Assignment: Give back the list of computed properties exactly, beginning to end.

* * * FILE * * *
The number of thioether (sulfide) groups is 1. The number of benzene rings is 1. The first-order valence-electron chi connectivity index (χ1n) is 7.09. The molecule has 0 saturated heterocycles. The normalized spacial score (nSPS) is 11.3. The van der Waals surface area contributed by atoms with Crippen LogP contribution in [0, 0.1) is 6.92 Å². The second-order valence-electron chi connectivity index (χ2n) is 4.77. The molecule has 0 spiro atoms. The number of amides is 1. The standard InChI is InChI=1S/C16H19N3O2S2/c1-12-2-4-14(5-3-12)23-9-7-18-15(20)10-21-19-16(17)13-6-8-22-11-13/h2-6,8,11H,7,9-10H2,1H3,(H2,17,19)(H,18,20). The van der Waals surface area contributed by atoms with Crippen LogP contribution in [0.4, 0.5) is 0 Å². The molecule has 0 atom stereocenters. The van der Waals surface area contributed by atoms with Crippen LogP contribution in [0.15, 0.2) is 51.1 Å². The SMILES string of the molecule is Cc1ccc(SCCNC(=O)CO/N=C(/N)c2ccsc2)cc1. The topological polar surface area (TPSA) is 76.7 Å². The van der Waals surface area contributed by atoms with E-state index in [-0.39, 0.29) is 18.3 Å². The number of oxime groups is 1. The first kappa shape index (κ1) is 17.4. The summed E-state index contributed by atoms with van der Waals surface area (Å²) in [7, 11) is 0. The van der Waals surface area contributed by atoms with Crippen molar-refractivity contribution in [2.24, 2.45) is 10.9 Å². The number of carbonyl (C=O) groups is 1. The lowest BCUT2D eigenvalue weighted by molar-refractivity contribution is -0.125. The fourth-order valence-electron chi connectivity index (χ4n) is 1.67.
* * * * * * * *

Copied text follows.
The number of thioether (sulfide) groups is 1. The number of benzene rings is 1. The first-order valence-electron chi connectivity index (χ1n) is 7.09. The molecule has 0 saturated heterocycles. The normalized spacial score (nSPS) is 11.3. The van der Waals surface area contributed by atoms with Crippen LogP contribution in [0, 0.1) is 6.92 Å². The second-order valence-electron chi connectivity index (χ2n) is 4.77. The molecule has 0 spiro atoms. The number of amides is 1. The standard InChI is InChI=1S/C16H19N3O2S2/c1-12-2-4-14(5-3-12)23-9-7-18-15(20)10-21-19-16(17)13-6-8-22-11-13/h2-6,8,11H,7,9-10H2,1H3,(H2,17,19)(H,18,20). The van der Waals surface area contributed by atoms with Crippen LogP contribution in [0.4, 0.5) is 0 Å². The molecule has 0 atom stereocenters. The van der Waals surface area contributed by atoms with Crippen LogP contribution in [0.15, 0.2) is 51.1 Å². The SMILES string of the molecule is Cc1ccc(SCCNC(=O)CO/N=C(/N)c2ccsc2)cc1. The topological polar surface area (TPSA) is 76.7 Å². The van der Waals surface area contributed by atoms with E-state index in [-0.39, 0.29) is 18.3 Å². The number of oxime groups is 1. The first kappa shape index (κ1) is 17.4. The summed E-state index contributed by atoms with van der Waals surface area (Å²) in [7, 11) is 0. The van der Waals surface area contributed by atoms with Crippen molar-refractivity contribution in [2.24, 2.45) is 10.9 Å². The number of carbonyl (C=O) groups is 1. The lowest BCUT2D eigenvalue weighted by molar-refractivity contribution is -0.125. The fourth-order valence-electron chi connectivity index (χ4n) is 1.67.